How I Became A Milk Donor

When my oldest child was born prematurely, I dreamed of producing enough breast milk to be able to donate *even a little* to other preemies whose mothers couldn’t produce milk.  I pumped around the clock, but in the end was a “just enough” producer and could only provide for my daughter.  Then, unfortunately, “just enough” eventually turned into not enough … and I put that dream on the shelf.

Four years later, I was pregnant with baby #2, and I could feel that dream sneaking up again.  I promised myself that I would not stress over my milk production and see how it goes.

A few months later, my son was also born premature, and I began the same process of pumping around the clock again.  I don’t know what the difference was, but this time the milk flowed.  Before I knew it, the NICU informed me I didn’t need to provide any more milk for my son — they had plenty in storage.  So, I started freezing milk at home.  Around the time my son came home from the NICU, my kitchen freezer was completely full from top to bottom with frozen milk.  This is when I started to have some hope that I would be able to donate.  I was worried, however, that my supply would drop, and I would need all of this milk to provide for my own baby.

We added a freezer in the garage, and I quickly filled it too.  As it neared capacity, I began researching donation options.  I chose the Milk Bank of Austin based on their reputation and the fact that my milk would go to save preemies, like mine.  They also had donation drop offs in the Houston area.  I began the application process, followed by an interview and blood work … and was approved.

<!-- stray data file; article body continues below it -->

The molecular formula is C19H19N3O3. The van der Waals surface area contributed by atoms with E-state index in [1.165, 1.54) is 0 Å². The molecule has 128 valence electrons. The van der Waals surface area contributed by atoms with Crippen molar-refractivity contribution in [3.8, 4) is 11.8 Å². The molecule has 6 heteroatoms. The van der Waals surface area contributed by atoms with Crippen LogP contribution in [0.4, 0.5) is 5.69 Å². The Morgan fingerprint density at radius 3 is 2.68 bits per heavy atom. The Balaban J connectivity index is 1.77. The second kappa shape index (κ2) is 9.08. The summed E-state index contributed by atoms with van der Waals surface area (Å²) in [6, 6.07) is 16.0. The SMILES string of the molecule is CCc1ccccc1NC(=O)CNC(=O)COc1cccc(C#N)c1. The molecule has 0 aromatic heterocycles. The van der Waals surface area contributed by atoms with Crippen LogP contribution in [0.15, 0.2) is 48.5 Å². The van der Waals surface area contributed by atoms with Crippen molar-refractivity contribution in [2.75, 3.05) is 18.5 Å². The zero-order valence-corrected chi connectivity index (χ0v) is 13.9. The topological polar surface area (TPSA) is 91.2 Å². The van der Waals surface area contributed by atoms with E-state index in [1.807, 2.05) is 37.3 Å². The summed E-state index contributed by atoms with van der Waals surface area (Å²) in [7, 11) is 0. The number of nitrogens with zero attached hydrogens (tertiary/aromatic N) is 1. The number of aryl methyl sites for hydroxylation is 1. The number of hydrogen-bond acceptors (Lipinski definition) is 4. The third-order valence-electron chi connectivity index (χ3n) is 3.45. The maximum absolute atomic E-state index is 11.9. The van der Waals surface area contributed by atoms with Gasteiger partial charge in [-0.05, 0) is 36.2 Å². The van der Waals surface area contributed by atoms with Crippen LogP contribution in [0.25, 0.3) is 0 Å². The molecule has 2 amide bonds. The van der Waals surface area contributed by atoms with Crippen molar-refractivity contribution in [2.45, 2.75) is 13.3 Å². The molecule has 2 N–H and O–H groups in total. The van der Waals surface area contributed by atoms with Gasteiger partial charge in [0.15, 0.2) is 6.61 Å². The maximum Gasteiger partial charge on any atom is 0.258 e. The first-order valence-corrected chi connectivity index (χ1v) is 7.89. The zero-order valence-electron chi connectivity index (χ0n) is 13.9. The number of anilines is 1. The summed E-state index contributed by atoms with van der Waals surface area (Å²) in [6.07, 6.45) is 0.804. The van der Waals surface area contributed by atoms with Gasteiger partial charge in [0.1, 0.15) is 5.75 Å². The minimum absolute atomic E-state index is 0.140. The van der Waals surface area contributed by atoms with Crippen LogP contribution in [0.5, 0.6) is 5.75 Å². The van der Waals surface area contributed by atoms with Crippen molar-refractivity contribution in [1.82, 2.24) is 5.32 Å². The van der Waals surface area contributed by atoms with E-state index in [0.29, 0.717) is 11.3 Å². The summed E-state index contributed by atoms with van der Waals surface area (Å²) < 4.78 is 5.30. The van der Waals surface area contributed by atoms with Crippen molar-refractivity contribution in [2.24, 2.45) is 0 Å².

Due to the fact that I was on blood pressure medication after my son’s birth, I am limited on what I can donate.  I also have to filter out any milk when I was on antibiotics or other medications not safe for these tiny babies.  {This milk *can* be safely fed to my own baby.}  But six months after my son’s birth, I have donated just shy of 15 gallons of breast milk to the Milk Bank of Austin.  And I hope I’m not done.

I don’t share my experience to brag or to make another momma feel like she’s not doing enough.  I share because I feel like I’m making a difference.  I share because there may be another momma out there with freezers full of breast milk and unsure what to do with it all.  I share because there are mommas out there struggling to provide for their tiny babies and there *is* a way to help.  Milk donation has been such a tremendous gift across the board — a gift for these tiny babies, a gift for their mamas, and ultimately, a gift for me to be able to help and provide too.

How I Became a Milk Donor | Houston Moms Blog

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